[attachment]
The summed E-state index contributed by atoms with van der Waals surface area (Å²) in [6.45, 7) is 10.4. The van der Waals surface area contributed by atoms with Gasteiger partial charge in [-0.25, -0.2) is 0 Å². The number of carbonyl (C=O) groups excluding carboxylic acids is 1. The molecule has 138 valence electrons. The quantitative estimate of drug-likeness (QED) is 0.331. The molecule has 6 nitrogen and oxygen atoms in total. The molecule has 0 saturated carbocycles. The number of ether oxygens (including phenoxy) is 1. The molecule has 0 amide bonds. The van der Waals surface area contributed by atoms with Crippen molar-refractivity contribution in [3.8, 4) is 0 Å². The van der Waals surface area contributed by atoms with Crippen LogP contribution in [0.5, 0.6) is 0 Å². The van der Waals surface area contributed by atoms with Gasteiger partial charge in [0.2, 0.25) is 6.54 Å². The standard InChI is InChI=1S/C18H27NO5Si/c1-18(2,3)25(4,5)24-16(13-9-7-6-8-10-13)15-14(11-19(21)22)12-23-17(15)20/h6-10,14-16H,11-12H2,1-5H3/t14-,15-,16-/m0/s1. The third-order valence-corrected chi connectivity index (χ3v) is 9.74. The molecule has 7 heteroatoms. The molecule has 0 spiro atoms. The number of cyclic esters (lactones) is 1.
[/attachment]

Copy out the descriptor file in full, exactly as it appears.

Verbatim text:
The summed E-state index contributed by atoms with van der Waals surface area (Å²) in [6.45, 7) is 10.4. The van der Waals surface area contributed by atoms with Gasteiger partial charge in [-0.25, -0.2) is 0 Å². The number of carbonyl (C=O) groups excluding carboxylic acids is 1. The molecule has 138 valence electrons. The quantitative estimate of drug-likeness (QED) is 0.331. The molecule has 6 nitrogen and oxygen atoms in total. The molecule has 0 saturated carbocycles. The number of ether oxygens (including phenoxy) is 1. The molecule has 0 amide bonds. The van der Waals surface area contributed by atoms with Crippen molar-refractivity contribution in [3.8, 4) is 0 Å². The van der Waals surface area contributed by atoms with Crippen LogP contribution in [0.5, 0.6) is 0 Å². The van der Waals surface area contributed by atoms with Gasteiger partial charge in [0.2, 0.25) is 6.54 Å². The standard InChI is InChI=1S/C18H27NO5Si/c1-18(2,3)25(4,5)24-16(13-9-7-6-8-10-13)15-14(11-19(21)22)12-23-17(15)20/h6-10,14-16H,11-12H2,1-5H3/t14-,15-,16-/m0/s1. The third-order valence-corrected chi connectivity index (χ3v) is 9.74. The molecule has 7 heteroatoms. The molecule has 0 spiro atoms. The number of cyclic esters (lactones) is 1.